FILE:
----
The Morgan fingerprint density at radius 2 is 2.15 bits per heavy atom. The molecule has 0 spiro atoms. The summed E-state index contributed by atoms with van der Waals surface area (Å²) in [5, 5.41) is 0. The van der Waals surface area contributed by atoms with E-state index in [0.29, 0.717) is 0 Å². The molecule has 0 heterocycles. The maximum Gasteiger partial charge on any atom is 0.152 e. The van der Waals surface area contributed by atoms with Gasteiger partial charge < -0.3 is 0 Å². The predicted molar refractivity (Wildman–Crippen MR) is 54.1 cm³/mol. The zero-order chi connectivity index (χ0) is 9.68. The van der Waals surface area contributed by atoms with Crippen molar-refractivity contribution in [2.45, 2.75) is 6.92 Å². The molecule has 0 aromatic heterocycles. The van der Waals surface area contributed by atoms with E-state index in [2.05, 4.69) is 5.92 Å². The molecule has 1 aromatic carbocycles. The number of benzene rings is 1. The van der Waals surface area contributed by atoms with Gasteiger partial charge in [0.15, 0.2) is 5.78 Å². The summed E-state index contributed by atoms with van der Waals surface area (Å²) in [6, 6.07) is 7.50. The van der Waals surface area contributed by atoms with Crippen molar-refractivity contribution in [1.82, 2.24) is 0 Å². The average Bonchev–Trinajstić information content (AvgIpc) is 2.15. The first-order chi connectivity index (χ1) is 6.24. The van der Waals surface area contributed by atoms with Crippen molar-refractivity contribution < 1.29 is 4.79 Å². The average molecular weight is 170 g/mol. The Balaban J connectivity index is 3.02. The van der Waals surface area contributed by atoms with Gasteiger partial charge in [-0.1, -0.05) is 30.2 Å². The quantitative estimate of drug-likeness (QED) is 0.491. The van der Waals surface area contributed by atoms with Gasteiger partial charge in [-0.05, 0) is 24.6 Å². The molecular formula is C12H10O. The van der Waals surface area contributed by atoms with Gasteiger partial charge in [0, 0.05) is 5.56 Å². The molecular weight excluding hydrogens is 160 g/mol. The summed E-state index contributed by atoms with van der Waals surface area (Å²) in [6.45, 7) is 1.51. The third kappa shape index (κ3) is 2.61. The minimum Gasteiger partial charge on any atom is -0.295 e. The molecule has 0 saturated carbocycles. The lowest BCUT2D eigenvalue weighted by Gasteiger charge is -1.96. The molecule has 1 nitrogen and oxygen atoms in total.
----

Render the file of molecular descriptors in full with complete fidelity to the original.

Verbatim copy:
The Morgan fingerprint density at radius 2 is 2.15 bits per heavy atom. The molecule has 0 spiro atoms. The summed E-state index contributed by atoms with van der Waals surface area (Å²) in [5, 5.41) is 0. The van der Waals surface area contributed by atoms with E-state index in [0.29, 0.717) is 0 Å². The molecule has 0 heterocycles. The maximum Gasteiger partial charge on any atom is 0.152 e. The van der Waals surface area contributed by atoms with Gasteiger partial charge < -0.3 is 0 Å². The predicted molar refractivity (Wildman–Crippen MR) is 54.1 cm³/mol. The zero-order chi connectivity index (χ0) is 9.68. The van der Waals surface area contributed by atoms with Crippen molar-refractivity contribution in [2.45, 2.75) is 6.92 Å². The molecule has 0 aromatic heterocycles. The van der Waals surface area contributed by atoms with E-state index in [2.05, 4.69) is 5.92 Å². The molecule has 1 aromatic carbocycles. The number of benzene rings is 1. The van der Waals surface area contributed by atoms with Gasteiger partial charge in [0.15, 0.2) is 5.78 Å². The summed E-state index contributed by atoms with van der Waals surface area (Å²) in [6, 6.07) is 7.50. The van der Waals surface area contributed by atoms with Crippen molar-refractivity contribution in [1.82, 2.24) is 0 Å². The average Bonchev–Trinajstić information content (AvgIpc) is 2.15. The first-order chi connectivity index (χ1) is 6.24. The van der Waals surface area contributed by atoms with Crippen molar-refractivity contribution < 1.29 is 4.79 Å². The average molecular weight is 170 g/mol. The Balaban J connectivity index is 3.02. The van der Waals surface area contributed by atoms with Gasteiger partial charge in [-0.1, -0.05) is 30.2 Å². The quantitative estimate of drug-likeness (QED) is 0.491. The van der Waals surface area contributed by atoms with Gasteiger partial charge in [-0.05, 0) is 24.6 Å². The molecular formula is C12H10O. The van der Waals surface area contributed by atoms with Gasteiger partial charge in [0, 0.05) is 5.56 Å². The molecular weight excluding hydrogens is 160 g/mol. The summed E-state index contributed by atoms with van der Waals surface area (Å²) in [6.45, 7) is 1.51. The third kappa shape index (κ3) is 2.61. The minimum Gasteiger partial charge on any atom is -0.295 e. The molecule has 0 saturated carbocycles. The lowest BCUT2D eigenvalue weighted by Gasteiger charge is -1.96. The molecule has 1 nitrogen and oxygen atoms in total.